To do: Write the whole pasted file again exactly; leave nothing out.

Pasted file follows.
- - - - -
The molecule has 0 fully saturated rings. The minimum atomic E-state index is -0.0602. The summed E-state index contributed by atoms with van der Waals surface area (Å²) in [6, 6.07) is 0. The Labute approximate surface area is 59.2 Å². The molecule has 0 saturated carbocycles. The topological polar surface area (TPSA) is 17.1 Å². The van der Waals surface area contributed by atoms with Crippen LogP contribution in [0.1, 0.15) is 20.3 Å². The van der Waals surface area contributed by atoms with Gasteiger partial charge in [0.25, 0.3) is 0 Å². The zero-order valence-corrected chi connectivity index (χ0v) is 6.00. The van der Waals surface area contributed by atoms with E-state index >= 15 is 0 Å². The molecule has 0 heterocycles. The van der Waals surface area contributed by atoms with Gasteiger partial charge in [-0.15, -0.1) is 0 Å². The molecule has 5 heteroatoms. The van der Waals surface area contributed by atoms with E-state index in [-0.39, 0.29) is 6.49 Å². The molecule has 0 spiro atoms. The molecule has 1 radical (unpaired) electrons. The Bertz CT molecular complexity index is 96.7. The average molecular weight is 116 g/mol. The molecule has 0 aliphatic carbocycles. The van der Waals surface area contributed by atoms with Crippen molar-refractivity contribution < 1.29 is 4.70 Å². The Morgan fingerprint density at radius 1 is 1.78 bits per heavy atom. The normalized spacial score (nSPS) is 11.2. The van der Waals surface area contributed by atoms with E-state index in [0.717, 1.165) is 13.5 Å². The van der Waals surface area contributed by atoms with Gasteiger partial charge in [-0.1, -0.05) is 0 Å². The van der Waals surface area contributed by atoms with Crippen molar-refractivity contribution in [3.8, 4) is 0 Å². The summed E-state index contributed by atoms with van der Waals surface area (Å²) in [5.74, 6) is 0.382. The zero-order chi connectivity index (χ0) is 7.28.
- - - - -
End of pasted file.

The molecule has 0 fully saturated rings. The minimum atomic E-state index is -0.0602. The summed E-state index contributed by atoms with van der Waals surface area (Å²) in [6, 6.07) is 0. The Labute approximate surface area is 59.2 Å². The molecule has 0 saturated carbocycles. The topological polar surface area (TPSA) is 17.1 Å². The van der Waals surface area contributed by atoms with Crippen LogP contribution in [0.1, 0.15) is 20.3 Å². The van der Waals surface area contributed by atoms with Gasteiger partial charge in [0.25, 0.3) is 0 Å². The zero-order valence-corrected chi connectivity index (χ0v) is 6.00. The van der Waals surface area contributed by atoms with E-state index >= 15 is 0 Å². The molecule has 0 heterocycles. The van der Waals surface area contributed by atoms with Gasteiger partial charge in [-0.15, -0.1) is 0 Å². The molecule has 5 heteroatoms. The van der Waals surface area contributed by atoms with E-state index in [-0.39, 0.29) is 6.49 Å². The molecule has 0 spiro atoms. The molecule has 1 radical (unpaired) electrons. The Bertz CT molecular complexity index is 96.7. The average molecular weight is 116 g/mol. The molecule has 0 aliphatic carbocycles. The van der Waals surface area contributed by atoms with Crippen molar-refractivity contribution < 1.29 is 4.70 Å². The Morgan fingerprint density at radius 1 is 1.78 bits per heavy atom. The normalized spacial score (nSPS) is 11.2. The van der Waals surface area contributed by atoms with E-state index in [0.717, 1.165) is 13.5 Å². The van der Waals surface area contributed by atoms with Gasteiger partial charge in [-0.1, -0.05) is 0 Å². The van der Waals surface area contributed by atoms with Crippen molar-refractivity contribution in [3.8, 4) is 0 Å². The summed E-state index contributed by atoms with van der Waals surface area (Å²) in [5.74, 6) is 0.382. The zero-order chi connectivity index (χ0) is 7.28.